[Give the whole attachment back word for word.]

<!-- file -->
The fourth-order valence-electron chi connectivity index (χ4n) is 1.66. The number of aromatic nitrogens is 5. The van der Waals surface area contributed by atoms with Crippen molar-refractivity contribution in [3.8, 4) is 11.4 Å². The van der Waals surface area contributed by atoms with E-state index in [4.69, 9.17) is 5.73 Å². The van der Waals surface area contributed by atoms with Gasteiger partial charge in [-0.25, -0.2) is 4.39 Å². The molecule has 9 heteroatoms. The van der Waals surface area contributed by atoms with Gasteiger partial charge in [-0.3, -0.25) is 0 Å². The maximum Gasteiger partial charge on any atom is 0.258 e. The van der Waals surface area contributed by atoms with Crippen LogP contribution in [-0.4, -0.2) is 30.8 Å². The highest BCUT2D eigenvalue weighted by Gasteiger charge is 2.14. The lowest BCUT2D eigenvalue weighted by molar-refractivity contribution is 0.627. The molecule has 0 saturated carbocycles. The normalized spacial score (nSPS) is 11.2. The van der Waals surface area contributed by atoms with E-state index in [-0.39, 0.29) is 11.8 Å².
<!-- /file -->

The fourth-order valence-electron chi connectivity index (χ4n) is 1.66. The number of aromatic nitrogens is 5. The van der Waals surface area contributed by atoms with Crippen molar-refractivity contribution in [3.8, 4) is 11.4 Å². The van der Waals surface area contributed by atoms with E-state index in [4.69, 9.17) is 5.73 Å². The van der Waals surface area contributed by atoms with Gasteiger partial charge in [-0.25, -0.2) is 4.39 Å². The molecule has 9 heteroatoms. The van der Waals surface area contributed by atoms with Gasteiger partial charge in [-0.3, -0.25) is 0 Å². The maximum Gasteiger partial charge on any atom is 0.258 e. The van der Waals surface area contributed by atoms with Crippen LogP contribution in [-0.4, -0.2) is 30.8 Å². The highest BCUT2D eigenvalue weighted by Gasteiger charge is 2.14. The lowest BCUT2D eigenvalue weighted by molar-refractivity contribution is 0.627. The molecule has 0 saturated carbocycles. The normalized spacial score (nSPS) is 11.2. The van der Waals surface area contributed by atoms with E-state index in [-0.39, 0.29) is 11.8 Å².